"Eventually, yes they did," Byrne said when asked by CNN anchor Chris Cuomo whether the FBI "told you you needed to have romantic relationship with somebody."
However, when Byrne informed the FBI of Butina's mission to promote Russian interests in the U.S., "they kept on dismissing it."
"It was so strange that I was thinking, it's almost like they're letting this can-o-scandal develop and someday they're going to shake it up and crack it and spray it all over the Republican Party," Byrne said.
He said the FBI ordered him to break up with Butina but then in summer, 2016 requested him to "rekindle" the relationship as investigators probed Russian election meddling.
"They came back to me and said, 'Boy, what a mistake we made. Russia, you're right … highest national priority,'" he said.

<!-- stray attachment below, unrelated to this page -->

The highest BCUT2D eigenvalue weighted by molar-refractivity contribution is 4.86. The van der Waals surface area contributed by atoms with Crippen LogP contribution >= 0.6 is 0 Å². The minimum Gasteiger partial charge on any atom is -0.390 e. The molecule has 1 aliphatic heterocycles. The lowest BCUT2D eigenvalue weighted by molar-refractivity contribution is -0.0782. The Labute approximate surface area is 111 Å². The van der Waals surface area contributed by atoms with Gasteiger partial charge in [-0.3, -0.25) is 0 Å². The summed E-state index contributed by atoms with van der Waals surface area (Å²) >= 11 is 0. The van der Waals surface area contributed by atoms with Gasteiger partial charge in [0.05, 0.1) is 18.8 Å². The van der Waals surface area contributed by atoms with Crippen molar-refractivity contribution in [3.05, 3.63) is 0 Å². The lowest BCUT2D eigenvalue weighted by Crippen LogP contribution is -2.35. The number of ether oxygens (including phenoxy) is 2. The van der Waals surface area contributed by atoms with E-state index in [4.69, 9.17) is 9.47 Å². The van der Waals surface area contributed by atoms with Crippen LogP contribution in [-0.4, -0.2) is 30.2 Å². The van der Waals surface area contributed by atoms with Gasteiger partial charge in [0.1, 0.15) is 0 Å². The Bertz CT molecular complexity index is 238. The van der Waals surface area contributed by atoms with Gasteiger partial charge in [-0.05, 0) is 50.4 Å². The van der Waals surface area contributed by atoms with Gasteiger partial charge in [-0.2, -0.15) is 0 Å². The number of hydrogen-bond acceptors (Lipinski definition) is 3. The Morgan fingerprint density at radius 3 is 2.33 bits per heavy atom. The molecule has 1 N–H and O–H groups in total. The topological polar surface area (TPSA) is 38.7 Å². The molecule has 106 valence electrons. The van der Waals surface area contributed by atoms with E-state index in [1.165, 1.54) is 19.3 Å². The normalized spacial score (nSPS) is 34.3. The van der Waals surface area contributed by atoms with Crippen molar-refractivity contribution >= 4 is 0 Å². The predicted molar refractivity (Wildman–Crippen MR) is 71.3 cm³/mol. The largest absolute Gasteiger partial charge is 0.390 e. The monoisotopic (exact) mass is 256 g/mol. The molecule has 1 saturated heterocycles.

"They said, 'We want to be clear – this never happens in the United States,'" Byrne said. "'We are the good guys. We don't work like the bad guys, but we need to ask you to rekindle a romantic relationship with Maria Butina.'"
Butina is currently serving 18 months in prison for acting "under direction of" a Kremlin-backed Russian official identified as former Russian politician and banker Alexander Torshin to curry favor with American political groups such as the National Rifle Association and promote Russia's interests in the U.S.
Byrne also told Fox News he received "fishy orders" regarding "political espionage" which he later discovered "came from a guy named Peter Strzok."
Strzok made headlines last year when disparaging texts about President Trump were uncovered sent from the now-fired FBI agent to his mistress, former FBI lawyer Lisa Page, casting a shadow on the FBI's reputation.
Former FBI director James Comey was also "100 percent" aware and approved the FBI's request of Byrne, the former CEO claimed.